**SPECIAL CASES**

As for the other operations, we examine the special cases using as a starting point the combination that is most familiar. A chart will be constructed as follows:

0- Calculate the quotient

72 ÷ 9 = ? ( 72 divided by 9 gives me what number?)

1- Calculate the Divisor

72 ÷ ? = 8 ( 72 divided by what number gives me 8?)

2- Calculate the Dividend

? ÷ 9 = 8 ( What number when divided by 9 gives me 8?)

3- Inverse of Case Zero—Calculate the Quotient

? = 72 ÷ 9 ( what number will we obtain by dividing 72 by 9)?

4- Inverse of The First—Case, Calculate the Divisor

8 = 72 ÷ ? ( We obtain 8 as a quotient when dividing 72 by what number?)

5- Inverse of the Second Case —Calculate the Dividend

8 = ? ÷ 9 ( We obtain 8 as a quotient when dividing what number by 9?)

6- Calculate the Divisor and the Dividend

8 = ? ÷ ? ( We obtain 8 by dividing a certain number by another number. What is the first number and the second number?)

Note: Here we also see the relationship between multiplication and division. In cases 2 and 5 the child must multiply to find the dividend.

**SEARCH FOR QUOTIENTS**

**Materials**:

…Chart II

…bingo tiles for multiplication

**Presentation**:

Have the child find one bingo tile to match all the dividends along the top of Chart II. These are placed in a box cover or something.

The child fishes for a tile, i.e., 24. Let’s try to find all the quotients with zero remainders that can be made with this dividend. Start with 24 ÷ 9 =. It won’t work so leave it blank, and go on24 ÷ 8 = 3 and so on with the child giving the correct quotients. At the end erase those that would not yield zero remainders, thus leaving space to correspond with Chart I. Notice how the column of quotients matches the column under 24 on the chart.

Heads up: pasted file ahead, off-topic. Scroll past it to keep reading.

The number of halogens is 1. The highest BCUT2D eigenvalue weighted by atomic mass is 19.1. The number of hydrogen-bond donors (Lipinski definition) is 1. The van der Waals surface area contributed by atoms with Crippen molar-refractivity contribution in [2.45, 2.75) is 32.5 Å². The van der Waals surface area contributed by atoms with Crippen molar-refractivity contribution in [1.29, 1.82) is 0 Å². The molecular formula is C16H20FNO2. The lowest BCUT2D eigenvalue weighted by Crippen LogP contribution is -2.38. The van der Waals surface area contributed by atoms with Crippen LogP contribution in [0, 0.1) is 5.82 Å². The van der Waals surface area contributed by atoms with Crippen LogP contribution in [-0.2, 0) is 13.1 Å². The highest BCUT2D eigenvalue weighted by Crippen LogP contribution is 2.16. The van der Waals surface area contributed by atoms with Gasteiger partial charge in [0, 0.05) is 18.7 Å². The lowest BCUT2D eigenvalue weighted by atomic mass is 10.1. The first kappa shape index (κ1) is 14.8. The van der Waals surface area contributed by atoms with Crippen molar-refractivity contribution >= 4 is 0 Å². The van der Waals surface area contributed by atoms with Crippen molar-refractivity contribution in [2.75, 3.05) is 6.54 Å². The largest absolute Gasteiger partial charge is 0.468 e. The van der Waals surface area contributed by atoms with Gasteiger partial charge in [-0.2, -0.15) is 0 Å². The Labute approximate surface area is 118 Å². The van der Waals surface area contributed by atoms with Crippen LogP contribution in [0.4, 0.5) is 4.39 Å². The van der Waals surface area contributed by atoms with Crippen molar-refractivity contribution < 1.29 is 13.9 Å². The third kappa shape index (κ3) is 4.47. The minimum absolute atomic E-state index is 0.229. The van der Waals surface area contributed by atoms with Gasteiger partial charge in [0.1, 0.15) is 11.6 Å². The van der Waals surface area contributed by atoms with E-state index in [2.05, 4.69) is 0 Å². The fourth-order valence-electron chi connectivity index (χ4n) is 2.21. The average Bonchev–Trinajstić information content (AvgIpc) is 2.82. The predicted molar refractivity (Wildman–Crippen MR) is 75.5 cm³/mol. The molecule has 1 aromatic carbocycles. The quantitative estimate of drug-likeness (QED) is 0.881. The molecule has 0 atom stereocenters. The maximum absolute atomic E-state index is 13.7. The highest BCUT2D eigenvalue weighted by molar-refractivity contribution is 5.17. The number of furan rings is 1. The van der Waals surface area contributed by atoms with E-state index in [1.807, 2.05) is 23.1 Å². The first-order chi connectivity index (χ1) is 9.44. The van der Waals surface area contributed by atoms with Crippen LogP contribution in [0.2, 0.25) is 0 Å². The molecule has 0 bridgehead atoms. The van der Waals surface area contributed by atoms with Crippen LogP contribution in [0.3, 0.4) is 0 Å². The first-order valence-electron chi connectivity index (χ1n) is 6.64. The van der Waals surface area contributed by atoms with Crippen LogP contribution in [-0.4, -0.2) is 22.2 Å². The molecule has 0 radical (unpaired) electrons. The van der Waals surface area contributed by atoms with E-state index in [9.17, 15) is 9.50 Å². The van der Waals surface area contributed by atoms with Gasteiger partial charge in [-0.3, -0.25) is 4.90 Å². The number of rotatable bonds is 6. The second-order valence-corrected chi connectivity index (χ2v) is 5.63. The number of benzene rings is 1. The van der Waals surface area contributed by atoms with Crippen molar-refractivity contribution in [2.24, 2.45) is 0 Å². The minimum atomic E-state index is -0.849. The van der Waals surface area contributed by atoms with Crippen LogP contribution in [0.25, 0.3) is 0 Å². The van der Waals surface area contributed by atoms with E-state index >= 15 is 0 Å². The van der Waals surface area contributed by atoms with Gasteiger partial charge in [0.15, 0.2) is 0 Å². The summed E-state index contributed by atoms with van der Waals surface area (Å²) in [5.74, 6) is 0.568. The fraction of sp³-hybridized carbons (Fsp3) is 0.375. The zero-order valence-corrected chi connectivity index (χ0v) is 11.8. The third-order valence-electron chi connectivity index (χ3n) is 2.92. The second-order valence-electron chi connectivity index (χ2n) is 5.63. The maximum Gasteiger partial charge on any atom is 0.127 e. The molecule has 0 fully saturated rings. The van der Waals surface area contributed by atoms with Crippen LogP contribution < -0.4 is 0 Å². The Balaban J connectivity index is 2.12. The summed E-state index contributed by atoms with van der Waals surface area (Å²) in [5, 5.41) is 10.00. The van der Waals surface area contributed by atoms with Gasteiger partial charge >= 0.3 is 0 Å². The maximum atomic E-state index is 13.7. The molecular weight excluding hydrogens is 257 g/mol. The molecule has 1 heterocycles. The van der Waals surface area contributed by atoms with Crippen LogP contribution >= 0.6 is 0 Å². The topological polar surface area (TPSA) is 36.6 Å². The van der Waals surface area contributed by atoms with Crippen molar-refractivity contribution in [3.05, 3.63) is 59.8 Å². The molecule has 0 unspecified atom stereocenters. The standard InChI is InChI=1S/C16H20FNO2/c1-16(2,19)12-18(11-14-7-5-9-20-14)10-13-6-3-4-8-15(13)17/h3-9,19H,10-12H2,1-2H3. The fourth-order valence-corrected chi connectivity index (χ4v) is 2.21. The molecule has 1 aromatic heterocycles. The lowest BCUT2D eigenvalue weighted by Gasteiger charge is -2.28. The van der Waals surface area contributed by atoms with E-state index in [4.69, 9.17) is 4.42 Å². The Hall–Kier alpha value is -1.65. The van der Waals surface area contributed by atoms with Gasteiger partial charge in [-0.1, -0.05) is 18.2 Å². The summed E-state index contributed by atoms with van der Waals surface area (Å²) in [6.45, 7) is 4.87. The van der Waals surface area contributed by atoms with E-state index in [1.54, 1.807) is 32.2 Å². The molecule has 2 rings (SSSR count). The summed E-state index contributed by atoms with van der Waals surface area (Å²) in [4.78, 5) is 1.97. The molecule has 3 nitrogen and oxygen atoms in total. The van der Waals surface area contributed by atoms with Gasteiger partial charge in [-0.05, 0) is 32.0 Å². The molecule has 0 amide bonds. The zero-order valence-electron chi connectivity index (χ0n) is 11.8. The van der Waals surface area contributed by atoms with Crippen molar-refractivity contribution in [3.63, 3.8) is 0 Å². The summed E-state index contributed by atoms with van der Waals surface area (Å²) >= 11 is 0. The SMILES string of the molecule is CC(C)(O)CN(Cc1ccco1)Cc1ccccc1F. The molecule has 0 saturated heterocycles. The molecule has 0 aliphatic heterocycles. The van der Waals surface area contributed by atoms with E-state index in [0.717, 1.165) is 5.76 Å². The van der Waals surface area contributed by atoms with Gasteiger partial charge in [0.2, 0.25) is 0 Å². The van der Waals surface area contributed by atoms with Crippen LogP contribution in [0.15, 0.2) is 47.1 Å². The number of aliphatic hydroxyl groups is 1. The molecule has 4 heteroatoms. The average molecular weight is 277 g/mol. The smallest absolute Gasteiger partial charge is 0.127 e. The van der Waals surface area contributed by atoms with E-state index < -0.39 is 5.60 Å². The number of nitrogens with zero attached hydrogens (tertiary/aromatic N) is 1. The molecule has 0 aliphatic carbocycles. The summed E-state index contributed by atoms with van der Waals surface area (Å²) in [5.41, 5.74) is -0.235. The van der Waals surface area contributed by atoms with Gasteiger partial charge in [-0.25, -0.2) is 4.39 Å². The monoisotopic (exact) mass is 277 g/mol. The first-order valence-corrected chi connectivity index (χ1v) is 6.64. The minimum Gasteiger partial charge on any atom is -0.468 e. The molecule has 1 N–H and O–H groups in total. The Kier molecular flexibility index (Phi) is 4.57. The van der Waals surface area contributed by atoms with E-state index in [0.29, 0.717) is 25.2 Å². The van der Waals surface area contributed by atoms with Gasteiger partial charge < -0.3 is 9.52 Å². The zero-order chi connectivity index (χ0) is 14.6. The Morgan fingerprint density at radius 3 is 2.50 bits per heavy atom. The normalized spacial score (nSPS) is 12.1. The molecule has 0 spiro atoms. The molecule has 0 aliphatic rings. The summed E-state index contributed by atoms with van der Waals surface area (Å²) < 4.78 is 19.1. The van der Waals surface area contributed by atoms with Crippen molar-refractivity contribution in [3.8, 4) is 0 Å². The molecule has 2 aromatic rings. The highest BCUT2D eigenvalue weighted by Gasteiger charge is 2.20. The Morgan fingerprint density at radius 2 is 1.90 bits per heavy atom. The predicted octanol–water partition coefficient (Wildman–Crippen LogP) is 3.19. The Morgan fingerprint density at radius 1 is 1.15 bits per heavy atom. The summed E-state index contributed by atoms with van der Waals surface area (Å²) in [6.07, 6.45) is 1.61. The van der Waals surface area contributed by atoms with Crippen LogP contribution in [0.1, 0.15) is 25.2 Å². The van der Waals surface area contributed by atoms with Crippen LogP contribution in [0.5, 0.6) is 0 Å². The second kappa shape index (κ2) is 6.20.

These are the combinations I wanted, because now we can do 3 x 8 = 24. Write this to the right of 24 ÷ 8 = 3. 24 was my dividend: now it is my product. Go on in the same way for the other combinations making a second column.

The child will realize that if 24 ÷ 8 = 3, then 24 ÷ 3 = 8. It is a sort of game where the numbers change positions.

**Aims**:

…to find quotients with zero remainders

…to realize the relationship between multiplication and division memorization of division

**Indirect Aim**: indirect preparation for the divisibility of numbers

**PRIME NUMBERS**

**Materials**: Chart I

**Presentation**:

Recall the child’s attention to the numbers in pink on the chart, which were called prime numbers, and which can be divided only by themselves and 1. These are very important numbers because they form all of the other numbers. We can see that this is true. (refer to the chart) 1, 2, and 3 are prime numbers. 4 is not a prime number, but is made of 2 x 2, and 2 is a prime number. Go on to 6 which is not prime. It is made up of 3 x 2; 3 and 2 are prime numbers.

If you try to decompose any number, you will find that it is made up of prime numbers. Invite the child to choose one of the dividends, and think of one combination: 24 = 3 x 8. 3 is a prime number, but not 8, 8 is made up of 2 x 4. 2 is a prime number, but not 4, 4 is made up of 2 x 2. 2 is a prime number.

Try another combination of 24 to check.

24 = 6 x 4 neither 6 nor four is prime

6 = 2 x 3 both are prime

4 = 2 x 2 both are prime

**Direct Aim**: to realize the importance of prime numbers

**Indirect Aim**:

…to prepare for divisibility of numbers, LCM-least common multiple GCD-greatest common divisor and

…reduction of fractions to lowest terms

**Aims**:

…(for all of division) to memorize the combinations necessary for division.

…to stimulate an interest that will help him to use the experiences acquired previously.

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